Dutch Gaming Authority Wants Changes for Loot Boxes

By Rebecca Smith, 8 months ago
The Dutch Gaming Authority has examined loot boxes in some popular games and has ruled that several of them violate the country's gambling rules, due to the fact that they have elements that can be found in the gambling world. The games that have violated the rules have been given eight weeks to make changes so that they comply with Dutch regulations, otherwise the developers/publishers may receive fines, or even see their game banned from sale in the country.

As you likely know by now, loot boxes are items of chance. Upon purchase of the loot box, you don't know what items you'll be receiving from it until after it has been opened. Some of those items have incredibly low drop rates. If you want to receive those rare items, you'll likely need to purchase a LOT of loot boxes. The Gaming Authority likens this act to gambling on a fruit machine, or playing roulette, but while frowned upon by the Authority, this in itself doesn't necessarily violate the country's gambling rules.

Loot Crates

The violation comes into what players can do with their prize. If the prizes from the loot boxes can't be traded between players, the Authority rules that they do not violate the rules. However, if a prize can be traded, it receives an economic value when it is sold or traded through an external market. Rare items naturally receive higher monetary values, but by doing this, the game then violates the rules of chance.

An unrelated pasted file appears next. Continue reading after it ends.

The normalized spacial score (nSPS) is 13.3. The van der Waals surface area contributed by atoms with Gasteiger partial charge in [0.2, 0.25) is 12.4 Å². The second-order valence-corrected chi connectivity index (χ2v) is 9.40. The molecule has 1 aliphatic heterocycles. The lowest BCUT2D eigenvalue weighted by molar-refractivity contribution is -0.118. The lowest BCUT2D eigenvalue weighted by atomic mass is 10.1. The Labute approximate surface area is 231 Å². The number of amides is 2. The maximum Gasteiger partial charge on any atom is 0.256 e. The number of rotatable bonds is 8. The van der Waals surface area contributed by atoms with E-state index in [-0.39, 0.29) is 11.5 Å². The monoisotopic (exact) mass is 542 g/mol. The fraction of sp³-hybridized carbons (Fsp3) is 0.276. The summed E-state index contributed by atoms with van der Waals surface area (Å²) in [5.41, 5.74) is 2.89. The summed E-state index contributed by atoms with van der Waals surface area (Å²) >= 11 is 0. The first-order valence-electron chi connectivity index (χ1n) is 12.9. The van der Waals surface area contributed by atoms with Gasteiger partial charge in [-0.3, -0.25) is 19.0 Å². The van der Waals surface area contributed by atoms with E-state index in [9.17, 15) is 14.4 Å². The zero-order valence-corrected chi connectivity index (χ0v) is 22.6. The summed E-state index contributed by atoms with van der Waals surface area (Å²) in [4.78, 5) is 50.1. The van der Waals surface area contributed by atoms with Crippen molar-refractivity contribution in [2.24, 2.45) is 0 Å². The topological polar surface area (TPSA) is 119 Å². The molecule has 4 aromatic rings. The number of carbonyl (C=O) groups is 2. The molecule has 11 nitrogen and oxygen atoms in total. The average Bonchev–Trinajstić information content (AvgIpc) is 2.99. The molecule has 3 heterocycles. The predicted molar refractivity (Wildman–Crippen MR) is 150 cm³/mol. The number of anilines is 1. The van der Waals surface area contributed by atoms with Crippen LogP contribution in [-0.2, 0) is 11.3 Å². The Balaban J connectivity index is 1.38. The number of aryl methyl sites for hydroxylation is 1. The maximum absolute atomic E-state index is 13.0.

The Authority took a close look at ten titles and judged that four of them were in violation of the country's gambling rules. These titles now have eight weeks to make changes to the way their loot boxes are implemented. If changes aren't made, the companies involved may receive fines. In the worst case scenario, their game may be banned from sale in the country. None of the ten games have been named at the moment, although the authority promises that if the four offending games do not make changes, they will be named publicly. Dutch site NOS, who broke the news, observes that even if they were not amongst the games originally tested, the decision would apply to popular titles like PlayerUnknown's Battlegrounds, FIFA 18, and Rocket League.

In the future, the Authority would like to see loot boxes and their "addictive elements" removed from games, especially those that are accessible to children. Whether the games in question will make any changes remains to be seen, but we'll be sure to know the outcome in eight weeks time.
Rebecca Smith
Written by Rebecca Smith
Rebecca is the Newshound Manager at TrueGaming Network. She has been contributing articles since 2010, especially those that involve intimidatingly long lists. When not writing news, she works in an independent game shop so that she can spend all day talking about games too. She'll occasionally go outside.